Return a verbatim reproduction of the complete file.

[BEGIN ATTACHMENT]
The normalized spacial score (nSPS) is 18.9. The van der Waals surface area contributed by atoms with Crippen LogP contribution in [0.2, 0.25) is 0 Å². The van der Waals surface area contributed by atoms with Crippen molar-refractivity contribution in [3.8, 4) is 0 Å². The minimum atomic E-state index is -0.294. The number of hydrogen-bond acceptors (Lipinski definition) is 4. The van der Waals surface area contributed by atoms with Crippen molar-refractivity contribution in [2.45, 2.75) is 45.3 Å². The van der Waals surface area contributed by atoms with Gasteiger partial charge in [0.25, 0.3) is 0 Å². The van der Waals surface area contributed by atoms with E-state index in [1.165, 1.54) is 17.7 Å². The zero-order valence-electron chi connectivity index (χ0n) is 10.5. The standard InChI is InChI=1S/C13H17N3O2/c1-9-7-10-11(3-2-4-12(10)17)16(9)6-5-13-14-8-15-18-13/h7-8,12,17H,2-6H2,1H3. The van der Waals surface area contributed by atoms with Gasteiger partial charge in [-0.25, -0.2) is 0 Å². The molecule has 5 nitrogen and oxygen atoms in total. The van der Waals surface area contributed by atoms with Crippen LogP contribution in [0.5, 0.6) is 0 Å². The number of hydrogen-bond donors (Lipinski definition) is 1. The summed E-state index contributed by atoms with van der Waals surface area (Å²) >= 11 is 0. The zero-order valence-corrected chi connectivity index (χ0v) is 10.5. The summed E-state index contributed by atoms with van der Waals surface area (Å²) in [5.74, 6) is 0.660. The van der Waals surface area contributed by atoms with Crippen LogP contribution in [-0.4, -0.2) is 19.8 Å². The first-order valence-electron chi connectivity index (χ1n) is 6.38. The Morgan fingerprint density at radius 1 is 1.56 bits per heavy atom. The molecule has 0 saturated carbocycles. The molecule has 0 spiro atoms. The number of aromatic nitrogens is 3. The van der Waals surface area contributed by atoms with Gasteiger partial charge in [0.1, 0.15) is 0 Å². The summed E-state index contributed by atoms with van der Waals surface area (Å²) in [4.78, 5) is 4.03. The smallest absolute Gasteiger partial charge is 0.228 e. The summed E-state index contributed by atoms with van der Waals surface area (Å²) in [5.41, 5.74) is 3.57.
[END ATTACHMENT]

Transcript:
The normalized spacial score (nSPS) is 18.9. The van der Waals surface area contributed by atoms with Crippen LogP contribution in [0.2, 0.25) is 0 Å². The van der Waals surface area contributed by atoms with Crippen molar-refractivity contribution in [3.8, 4) is 0 Å². The minimum atomic E-state index is -0.294. The number of hydrogen-bond acceptors (Lipinski definition) is 4. The van der Waals surface area contributed by atoms with Crippen molar-refractivity contribution in [2.45, 2.75) is 45.3 Å². The van der Waals surface area contributed by atoms with Gasteiger partial charge in [0.25, 0.3) is 0 Å². The van der Waals surface area contributed by atoms with E-state index in [1.165, 1.54) is 17.7 Å². The zero-order valence-electron chi connectivity index (χ0n) is 10.5. The standard InChI is InChI=1S/C13H17N3O2/c1-9-7-10-11(3-2-4-12(10)17)16(9)6-5-13-14-8-15-18-13/h7-8,12,17H,2-6H2,1H3. The van der Waals surface area contributed by atoms with Gasteiger partial charge in [-0.25, -0.2) is 0 Å². The molecule has 5 nitrogen and oxygen atoms in total. The van der Waals surface area contributed by atoms with Crippen LogP contribution in [0.5, 0.6) is 0 Å². The number of hydrogen-bond donors (Lipinski definition) is 1. The summed E-state index contributed by atoms with van der Waals surface area (Å²) >= 11 is 0. The zero-order valence-corrected chi connectivity index (χ0v) is 10.5. The summed E-state index contributed by atoms with van der Waals surface area (Å²) in [5.74, 6) is 0.660. The van der Waals surface area contributed by atoms with Crippen LogP contribution in [-0.4, -0.2) is 19.8 Å². The first-order valence-electron chi connectivity index (χ1n) is 6.38. The Morgan fingerprint density at radius 1 is 1.56 bits per heavy atom. The molecule has 0 saturated carbocycles. The molecule has 0 spiro atoms. The number of aromatic nitrogens is 3. The van der Waals surface area contributed by atoms with Gasteiger partial charge in [0.1, 0.15) is 0 Å². The summed E-state index contributed by atoms with van der Waals surface area (Å²) in [4.78, 5) is 4.03. The smallest absolute Gasteiger partial charge is 0.228 e. The summed E-state index contributed by atoms with van der Waals surface area (Å²) in [5.41, 5.74) is 3.57.